In the last couple of drawing tutorials I described how Comparisons of Size can help us work out the proportions of the figure – the size of each part relative to the whole. Equally important, however, is positioning – the alignment of any given part of the figure relative to the rest. It’s important to get positioning right, or there could be untold trouble with proportions or posture of our figure.
One of my favorite drawing teachers, the late Deane G. Keller, acknowledged the importance of positioning when he named “Comparisons of Position” among the key tools an artist can use to construct solid figures. Comparisons of Position differ from Comparisons of Size in that we’re not concerned with gauging how large or small anything is in the drawing. Instead, the goal is to see if there are noticeable alignments between key parts of the figure.
We do this primarily with levels and plumbs. In building terms, “level” and “plumb” refer to anything that is perfectly horizontal or vertical, respectively. Level and plumb lines, sometimes called “construction lines”, can be used in drawing to determine what parts of the body might align in any given pose.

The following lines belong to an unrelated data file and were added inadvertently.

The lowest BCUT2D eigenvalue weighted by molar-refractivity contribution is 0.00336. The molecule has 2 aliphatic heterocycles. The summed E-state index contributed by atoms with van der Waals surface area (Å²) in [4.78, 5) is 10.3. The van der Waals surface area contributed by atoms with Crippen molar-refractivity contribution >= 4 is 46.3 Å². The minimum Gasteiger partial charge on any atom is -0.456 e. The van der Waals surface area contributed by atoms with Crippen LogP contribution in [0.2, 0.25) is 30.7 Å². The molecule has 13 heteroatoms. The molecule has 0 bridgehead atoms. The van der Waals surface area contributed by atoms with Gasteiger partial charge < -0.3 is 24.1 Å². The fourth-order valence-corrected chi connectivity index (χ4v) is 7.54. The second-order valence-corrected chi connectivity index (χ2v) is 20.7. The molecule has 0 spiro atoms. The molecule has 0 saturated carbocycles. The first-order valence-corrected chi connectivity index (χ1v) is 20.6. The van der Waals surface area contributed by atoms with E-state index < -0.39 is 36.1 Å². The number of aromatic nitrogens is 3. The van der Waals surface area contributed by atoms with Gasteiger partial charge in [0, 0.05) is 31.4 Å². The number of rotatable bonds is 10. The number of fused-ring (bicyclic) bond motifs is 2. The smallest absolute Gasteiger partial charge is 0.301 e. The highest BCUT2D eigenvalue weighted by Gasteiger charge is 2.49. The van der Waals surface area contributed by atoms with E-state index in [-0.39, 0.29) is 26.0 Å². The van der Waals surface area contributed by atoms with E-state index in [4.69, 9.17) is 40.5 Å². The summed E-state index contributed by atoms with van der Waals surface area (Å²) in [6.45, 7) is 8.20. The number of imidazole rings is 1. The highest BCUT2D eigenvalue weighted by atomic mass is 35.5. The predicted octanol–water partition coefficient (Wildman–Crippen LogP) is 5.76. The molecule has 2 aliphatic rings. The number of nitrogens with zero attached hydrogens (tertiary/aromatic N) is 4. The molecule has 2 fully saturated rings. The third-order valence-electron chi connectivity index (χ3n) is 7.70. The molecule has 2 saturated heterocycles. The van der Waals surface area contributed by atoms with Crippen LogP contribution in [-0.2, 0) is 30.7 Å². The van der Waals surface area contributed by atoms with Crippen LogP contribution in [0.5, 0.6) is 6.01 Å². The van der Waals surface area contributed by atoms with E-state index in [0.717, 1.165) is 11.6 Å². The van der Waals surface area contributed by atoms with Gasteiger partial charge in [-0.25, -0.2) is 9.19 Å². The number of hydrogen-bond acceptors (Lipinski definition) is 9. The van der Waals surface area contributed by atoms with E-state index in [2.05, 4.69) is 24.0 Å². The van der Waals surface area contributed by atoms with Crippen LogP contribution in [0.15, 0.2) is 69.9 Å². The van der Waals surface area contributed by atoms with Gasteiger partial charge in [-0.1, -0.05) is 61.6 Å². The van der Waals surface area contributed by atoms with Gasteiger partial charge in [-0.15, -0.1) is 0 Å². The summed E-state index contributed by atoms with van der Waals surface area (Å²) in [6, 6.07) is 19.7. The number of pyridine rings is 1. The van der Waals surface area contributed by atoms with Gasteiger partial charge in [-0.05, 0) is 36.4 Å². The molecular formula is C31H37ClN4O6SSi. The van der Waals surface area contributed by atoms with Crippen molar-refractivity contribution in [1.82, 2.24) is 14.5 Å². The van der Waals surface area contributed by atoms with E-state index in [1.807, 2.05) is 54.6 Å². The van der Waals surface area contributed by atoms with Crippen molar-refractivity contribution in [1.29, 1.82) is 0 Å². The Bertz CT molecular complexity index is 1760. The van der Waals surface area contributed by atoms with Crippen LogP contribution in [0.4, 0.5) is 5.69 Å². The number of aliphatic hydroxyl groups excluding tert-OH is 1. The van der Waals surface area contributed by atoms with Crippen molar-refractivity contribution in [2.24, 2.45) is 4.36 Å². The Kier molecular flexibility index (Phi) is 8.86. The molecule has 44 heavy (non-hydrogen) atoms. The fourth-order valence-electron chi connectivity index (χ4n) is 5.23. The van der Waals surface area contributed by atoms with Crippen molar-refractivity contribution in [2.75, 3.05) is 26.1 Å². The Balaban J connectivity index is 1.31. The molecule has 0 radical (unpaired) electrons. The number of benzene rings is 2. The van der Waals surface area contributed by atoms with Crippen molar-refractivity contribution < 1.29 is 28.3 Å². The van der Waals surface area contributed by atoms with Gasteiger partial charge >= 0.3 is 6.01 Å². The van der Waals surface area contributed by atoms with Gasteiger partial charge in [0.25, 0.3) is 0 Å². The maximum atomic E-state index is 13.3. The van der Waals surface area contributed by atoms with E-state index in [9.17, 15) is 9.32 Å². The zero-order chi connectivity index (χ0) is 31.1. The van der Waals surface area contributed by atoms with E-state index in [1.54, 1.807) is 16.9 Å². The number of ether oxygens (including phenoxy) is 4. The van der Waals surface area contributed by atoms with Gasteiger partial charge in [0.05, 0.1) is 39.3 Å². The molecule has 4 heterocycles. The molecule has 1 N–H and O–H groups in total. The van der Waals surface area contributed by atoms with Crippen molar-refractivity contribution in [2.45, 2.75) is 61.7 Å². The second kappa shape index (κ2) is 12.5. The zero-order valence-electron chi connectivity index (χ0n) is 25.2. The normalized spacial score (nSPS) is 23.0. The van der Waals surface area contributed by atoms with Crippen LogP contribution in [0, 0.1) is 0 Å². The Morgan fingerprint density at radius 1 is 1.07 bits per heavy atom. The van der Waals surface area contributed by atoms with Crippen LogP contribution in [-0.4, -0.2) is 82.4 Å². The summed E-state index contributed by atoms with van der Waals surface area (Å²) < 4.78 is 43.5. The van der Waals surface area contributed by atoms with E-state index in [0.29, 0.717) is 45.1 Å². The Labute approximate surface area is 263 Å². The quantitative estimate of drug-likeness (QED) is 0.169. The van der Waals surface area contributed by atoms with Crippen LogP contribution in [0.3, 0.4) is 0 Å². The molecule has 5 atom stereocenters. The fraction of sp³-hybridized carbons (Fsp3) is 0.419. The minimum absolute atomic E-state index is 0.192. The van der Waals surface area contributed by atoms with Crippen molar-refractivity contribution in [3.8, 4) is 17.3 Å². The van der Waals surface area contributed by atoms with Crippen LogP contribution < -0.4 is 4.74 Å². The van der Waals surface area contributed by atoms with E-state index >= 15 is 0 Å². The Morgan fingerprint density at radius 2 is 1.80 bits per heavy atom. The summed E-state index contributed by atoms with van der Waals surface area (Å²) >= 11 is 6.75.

A common example is found in the relationship of the sternal notch over the weight-bearing foot on a standing figure. Students are often taught to use a plumb line to ensure these landmarks are roughly aligned vertically on their drawings. If they’re not, the figure will seem to be falling over as its center of gravity will be displaced laterally. We might also use levels to determine positioning of landmarks. For example, in the same standing pose, when the model’s arm is at her side, her elbow may fall at roughly the level of the top of the pelvis. If this holds true on the model, but not on your drawing, you’ve got some fixing to do.
But level and plumb lines aren’t the only comparisons of position we can make. There are 360 degrees, after all, and diagonal reference lines of any conceivable tilt may be employed in positioning landmarks on the figure. On the front of the torso for example, the navel forms a kind of hub from which the positions of various landmarks may be found along diagonal axes, like spokes radiating in all directions: waist, elbows, nipples, iliac spines, acromion processes, sternal notch and others can all be seen to fall on construction lines that pass through the navel at various angles – and the navel is just one example where such alignments can be seen on the figure. The more such comparisons you make on a drawing, the more finely-tuned your drawing will become.
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